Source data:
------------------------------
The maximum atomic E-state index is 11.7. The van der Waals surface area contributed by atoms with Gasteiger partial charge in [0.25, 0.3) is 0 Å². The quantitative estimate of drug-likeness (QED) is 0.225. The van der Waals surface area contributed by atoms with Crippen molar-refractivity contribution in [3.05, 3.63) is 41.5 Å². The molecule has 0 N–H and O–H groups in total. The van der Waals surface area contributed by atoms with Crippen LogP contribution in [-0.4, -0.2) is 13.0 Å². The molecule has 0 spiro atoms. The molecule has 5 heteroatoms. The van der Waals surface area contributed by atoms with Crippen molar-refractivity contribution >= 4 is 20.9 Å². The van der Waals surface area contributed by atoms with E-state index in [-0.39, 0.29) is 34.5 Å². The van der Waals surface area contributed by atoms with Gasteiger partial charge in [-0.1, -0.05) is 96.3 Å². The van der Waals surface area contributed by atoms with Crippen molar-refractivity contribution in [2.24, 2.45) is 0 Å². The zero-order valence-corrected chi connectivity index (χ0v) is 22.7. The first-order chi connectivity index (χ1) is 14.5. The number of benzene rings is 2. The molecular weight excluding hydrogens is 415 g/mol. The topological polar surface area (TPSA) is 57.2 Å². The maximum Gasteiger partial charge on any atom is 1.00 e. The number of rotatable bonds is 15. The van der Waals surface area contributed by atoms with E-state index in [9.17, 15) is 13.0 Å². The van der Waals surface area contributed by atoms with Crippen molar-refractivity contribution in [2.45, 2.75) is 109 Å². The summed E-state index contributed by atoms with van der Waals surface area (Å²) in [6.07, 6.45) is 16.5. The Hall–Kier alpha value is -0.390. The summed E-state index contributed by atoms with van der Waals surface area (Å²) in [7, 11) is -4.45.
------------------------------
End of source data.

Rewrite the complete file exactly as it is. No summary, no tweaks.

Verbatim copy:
The maximum atomic E-state index is 11.7. The van der Waals surface area contributed by atoms with Gasteiger partial charge in [0.25, 0.3) is 0 Å². The quantitative estimate of drug-likeness (QED) is 0.225. The van der Waals surface area contributed by atoms with Crippen molar-refractivity contribution in [3.05, 3.63) is 41.5 Å². The molecule has 0 N–H and O–H groups in total. The van der Waals surface area contributed by atoms with Crippen LogP contribution in [-0.4, -0.2) is 13.0 Å². The molecule has 0 spiro atoms. The molecule has 5 heteroatoms. The van der Waals surface area contributed by atoms with Crippen molar-refractivity contribution >= 4 is 20.9 Å². The van der Waals surface area contributed by atoms with E-state index in [-0.39, 0.29) is 34.5 Å². The van der Waals surface area contributed by atoms with Gasteiger partial charge in [-0.1, -0.05) is 96.3 Å². The van der Waals surface area contributed by atoms with Crippen molar-refractivity contribution in [2.24, 2.45) is 0 Å². The zero-order valence-corrected chi connectivity index (χ0v) is 22.7. The first-order chi connectivity index (χ1) is 14.5. The number of benzene rings is 2. The molecular weight excluding hydrogens is 415 g/mol. The topological polar surface area (TPSA) is 57.2 Å². The maximum Gasteiger partial charge on any atom is 1.00 e. The number of rotatable bonds is 15. The van der Waals surface area contributed by atoms with E-state index in [9.17, 15) is 13.0 Å². The van der Waals surface area contributed by atoms with Crippen molar-refractivity contribution in [2.45, 2.75) is 109 Å². The summed E-state index contributed by atoms with van der Waals surface area (Å²) in [6.07, 6.45) is 16.5. The Hall–Kier alpha value is -0.390. The summed E-state index contributed by atoms with van der Waals surface area (Å²) in [7, 11) is -4.45.